Aloe vera thriving despite lack of science

By Shane Starling

- Last updated on GMT

Related tags Aloe vera Nutrition

The adage goes that if an ingredient is to gain favour with food
and supplement makers as well as the public it should first get its
scientific house in order.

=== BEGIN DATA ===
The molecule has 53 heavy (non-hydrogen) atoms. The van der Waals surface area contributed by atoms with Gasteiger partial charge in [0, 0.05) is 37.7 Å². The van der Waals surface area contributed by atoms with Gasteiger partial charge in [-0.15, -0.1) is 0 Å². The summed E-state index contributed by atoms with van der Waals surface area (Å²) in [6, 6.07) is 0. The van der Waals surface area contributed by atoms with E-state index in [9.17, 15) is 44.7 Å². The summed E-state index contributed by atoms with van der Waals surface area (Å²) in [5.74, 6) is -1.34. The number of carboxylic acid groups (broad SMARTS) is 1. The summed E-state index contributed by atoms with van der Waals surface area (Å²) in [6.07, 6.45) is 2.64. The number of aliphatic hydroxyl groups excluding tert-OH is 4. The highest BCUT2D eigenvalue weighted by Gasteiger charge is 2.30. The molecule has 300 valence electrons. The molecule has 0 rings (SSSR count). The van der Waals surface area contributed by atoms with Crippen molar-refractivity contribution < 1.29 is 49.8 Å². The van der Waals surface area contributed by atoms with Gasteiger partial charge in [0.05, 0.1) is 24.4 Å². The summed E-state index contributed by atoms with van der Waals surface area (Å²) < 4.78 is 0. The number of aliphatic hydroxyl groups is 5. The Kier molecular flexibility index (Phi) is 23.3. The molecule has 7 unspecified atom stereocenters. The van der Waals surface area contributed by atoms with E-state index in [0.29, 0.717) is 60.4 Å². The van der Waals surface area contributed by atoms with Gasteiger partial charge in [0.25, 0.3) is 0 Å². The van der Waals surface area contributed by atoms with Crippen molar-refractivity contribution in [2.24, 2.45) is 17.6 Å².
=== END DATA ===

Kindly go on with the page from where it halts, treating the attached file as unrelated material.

Aloe vera is an ingredient that is proving to be an exception to the rule as it has moved into many mainstream functional food, nutraceutical and cosmeceutical applications without the kind of scientific backing that has afforded an ingredient like omega-3 such a guided passage into the functional ingredient limelight. This was the opinion of Hartmut Sannecke, the marketing director of Cognis Europe's Nutrition and Health division at the Natural Ingredients Symposium held in Dusseldorf this week. "In 20-30 years the level of public acceptance for a wide range of health benefits for aloe vera has accelerated rapidly,"​ he said. "It shows how important the marketing is and how powerful the natural message can be. A natural ingredient that has, or is believed to have, strong health benefits, is a wonderful marketing story."Health and application expansion ​ For centuries aloe vera has been used topically to treat burns and skin abrasions, but it has become an increasingly popular anti-ageing and skin health ingredient in nutricosmetics products. It has also been linked with boosted immune function, gut health, modulating blood sugar levels and enhancing the bioavailability of vitamins C, E, B12 and the ORAC capacity of blood plasma. Its use has sky-rocketed in food supplements and functional foods as a result as formulation issues have been resolved. Companies like botanicals supplier Unigen, part of the Econet group along with sister company and major US aloe player Aloecorp, claim new technologies exist to resolve taste issues that have plagued the ingredient in the past and offer a neutral aloe vera version for many food and beverage applications. Vindication for the ingredient's development can be seen in its incorporation into functional beverages such as mangosteen leader, Xango, which included aloe vera in a version of its highly successful drink launched by the Utah-based company in select European countries in 2007. That product also contained green tea and grape seed extracts and was marketed on its boosted antioxidant content. Unigen Europe vice president of sales and marketing, Douglas A. Lynch, told there was aloe vera science in place but a lot of it was generic, and not related to specific food matrices. "To say there is a lack of science behind aloe vera is a little harsh on the reality of the situation,"​ he said. "The public are not stupid and they are buying these products because they are proving beneficial in various areas."​ He suggested the fact aloe vera has won a certain level of public acceptance may have contributed to the trickle rather than rush of new science being commissioned. The market may be compromised by products with compromised efficacy, he said, due to inadequate dosage levels or the fact they employed aloe vera sourced from parts of the aloe vera plant that had lower concentrations of active nutrients.

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